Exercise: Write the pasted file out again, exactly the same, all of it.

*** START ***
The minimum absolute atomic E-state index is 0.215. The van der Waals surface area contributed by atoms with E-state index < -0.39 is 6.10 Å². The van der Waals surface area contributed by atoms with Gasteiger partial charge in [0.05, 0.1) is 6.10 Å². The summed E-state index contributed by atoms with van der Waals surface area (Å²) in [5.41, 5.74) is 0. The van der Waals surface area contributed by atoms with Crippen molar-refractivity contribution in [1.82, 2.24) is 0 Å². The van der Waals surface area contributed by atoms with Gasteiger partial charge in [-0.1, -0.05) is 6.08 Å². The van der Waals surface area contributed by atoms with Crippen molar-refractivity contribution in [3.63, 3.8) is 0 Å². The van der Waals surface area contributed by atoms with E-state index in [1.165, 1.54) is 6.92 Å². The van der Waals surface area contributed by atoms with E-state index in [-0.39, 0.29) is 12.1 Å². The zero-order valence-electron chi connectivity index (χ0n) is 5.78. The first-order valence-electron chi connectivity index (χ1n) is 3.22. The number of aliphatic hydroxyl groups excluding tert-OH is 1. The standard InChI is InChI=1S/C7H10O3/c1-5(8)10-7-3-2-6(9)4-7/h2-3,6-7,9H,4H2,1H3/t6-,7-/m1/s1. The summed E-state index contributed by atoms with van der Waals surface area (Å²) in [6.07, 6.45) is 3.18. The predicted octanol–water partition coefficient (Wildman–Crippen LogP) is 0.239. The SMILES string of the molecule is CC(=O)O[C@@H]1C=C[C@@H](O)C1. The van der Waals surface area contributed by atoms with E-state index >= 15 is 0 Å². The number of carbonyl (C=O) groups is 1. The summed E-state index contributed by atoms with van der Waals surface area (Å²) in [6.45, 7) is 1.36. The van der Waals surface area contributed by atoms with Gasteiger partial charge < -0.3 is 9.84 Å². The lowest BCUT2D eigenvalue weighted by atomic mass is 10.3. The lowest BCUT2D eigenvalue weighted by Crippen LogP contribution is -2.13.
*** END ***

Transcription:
The minimum absolute atomic E-state index is 0.215. The van der Waals surface area contributed by atoms with E-state index < -0.39 is 6.10 Å². The van der Waals surface area contributed by atoms with Gasteiger partial charge in [0.05, 0.1) is 6.10 Å². The summed E-state index contributed by atoms with van der Waals surface area (Å²) in [5.41, 5.74) is 0. The van der Waals surface area contributed by atoms with Crippen molar-refractivity contribution in [1.82, 2.24) is 0 Å². The van der Waals surface area contributed by atoms with Gasteiger partial charge in [-0.1, -0.05) is 6.08 Å². The van der Waals surface area contributed by atoms with Crippen molar-refractivity contribution in [3.63, 3.8) is 0 Å². The van der Waals surface area contributed by atoms with E-state index in [1.165, 1.54) is 6.92 Å². The van der Waals surface area contributed by atoms with E-state index in [-0.39, 0.29) is 12.1 Å². The zero-order valence-electron chi connectivity index (χ0n) is 5.78. The first-order valence-electron chi connectivity index (χ1n) is 3.22. The number of aliphatic hydroxyl groups excluding tert-OH is 1. The standard InChI is InChI=1S/C7H10O3/c1-5(8)10-7-3-2-6(9)4-7/h2-3,6-7,9H,4H2,1H3/t6-,7-/m1/s1. The summed E-state index contributed by atoms with van der Waals surface area (Å²) in [6.07, 6.45) is 3.18. The predicted octanol–water partition coefficient (Wildman–Crippen LogP) is 0.239. The SMILES string of the molecule is CC(=O)O[C@@H]1C=C[C@@H](O)C1. The van der Waals surface area contributed by atoms with E-state index >= 15 is 0 Å². The number of carbonyl (C=O) groups is 1. The summed E-state index contributed by atoms with van der Waals surface area (Å²) in [6.45, 7) is 1.36. The van der Waals surface area contributed by atoms with Gasteiger partial charge < -0.3 is 9.84 Å². The lowest BCUT2D eigenvalue weighted by atomic mass is 10.3. The lowest BCUT2D eigenvalue weighted by Crippen LogP contribution is -2.13.